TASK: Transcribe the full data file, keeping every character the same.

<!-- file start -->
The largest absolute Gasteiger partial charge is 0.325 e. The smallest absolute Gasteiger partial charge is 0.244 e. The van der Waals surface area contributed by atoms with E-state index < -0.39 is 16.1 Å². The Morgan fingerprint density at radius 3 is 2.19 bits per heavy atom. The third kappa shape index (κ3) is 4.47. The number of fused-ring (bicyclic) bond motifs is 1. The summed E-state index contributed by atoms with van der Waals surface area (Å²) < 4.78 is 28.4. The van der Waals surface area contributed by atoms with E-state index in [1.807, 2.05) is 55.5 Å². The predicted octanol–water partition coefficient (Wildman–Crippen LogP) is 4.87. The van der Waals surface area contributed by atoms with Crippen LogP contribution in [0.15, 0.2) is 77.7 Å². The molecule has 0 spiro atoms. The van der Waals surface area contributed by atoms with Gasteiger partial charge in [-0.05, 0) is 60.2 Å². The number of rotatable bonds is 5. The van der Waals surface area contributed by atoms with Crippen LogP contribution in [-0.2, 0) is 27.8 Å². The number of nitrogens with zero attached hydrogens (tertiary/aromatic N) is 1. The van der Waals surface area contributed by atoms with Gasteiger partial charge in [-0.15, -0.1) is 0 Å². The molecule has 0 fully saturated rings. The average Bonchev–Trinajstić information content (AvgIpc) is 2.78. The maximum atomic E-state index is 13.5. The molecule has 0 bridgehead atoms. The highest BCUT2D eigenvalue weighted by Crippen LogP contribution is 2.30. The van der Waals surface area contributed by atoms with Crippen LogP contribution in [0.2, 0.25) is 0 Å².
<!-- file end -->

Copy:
The largest absolute Gasteiger partial charge is 0.325 e. The smallest absolute Gasteiger partial charge is 0.244 e. The van der Waals surface area contributed by atoms with E-state index < -0.39 is 16.1 Å². The Morgan fingerprint density at radius 3 is 2.19 bits per heavy atom. The third kappa shape index (κ3) is 4.47. The number of fused-ring (bicyclic) bond motifs is 1. The summed E-state index contributed by atoms with van der Waals surface area (Å²) < 4.78 is 28.4. The van der Waals surface area contributed by atoms with E-state index in [1.807, 2.05) is 55.5 Å². The predicted octanol–water partition coefficient (Wildman–Crippen LogP) is 4.87. The van der Waals surface area contributed by atoms with Crippen LogP contribution in [0.15, 0.2) is 77.7 Å². The molecule has 0 spiro atoms. The van der Waals surface area contributed by atoms with Gasteiger partial charge in [-0.05, 0) is 60.2 Å². The number of rotatable bonds is 5. The van der Waals surface area contributed by atoms with Crippen LogP contribution in [-0.2, 0) is 27.8 Å². The number of nitrogens with zero attached hydrogens (tertiary/aromatic N) is 1. The van der Waals surface area contributed by atoms with Gasteiger partial charge in [-0.15, -0.1) is 0 Å². The molecule has 0 fully saturated rings. The average Bonchev–Trinajstić information content (AvgIpc) is 2.78. The maximum atomic E-state index is 13.5. The molecule has 0 bridgehead atoms. The highest BCUT2D eigenvalue weighted by Crippen LogP contribution is 2.30. The van der Waals surface area contributed by atoms with Crippen LogP contribution in [0.2, 0.25) is 0 Å².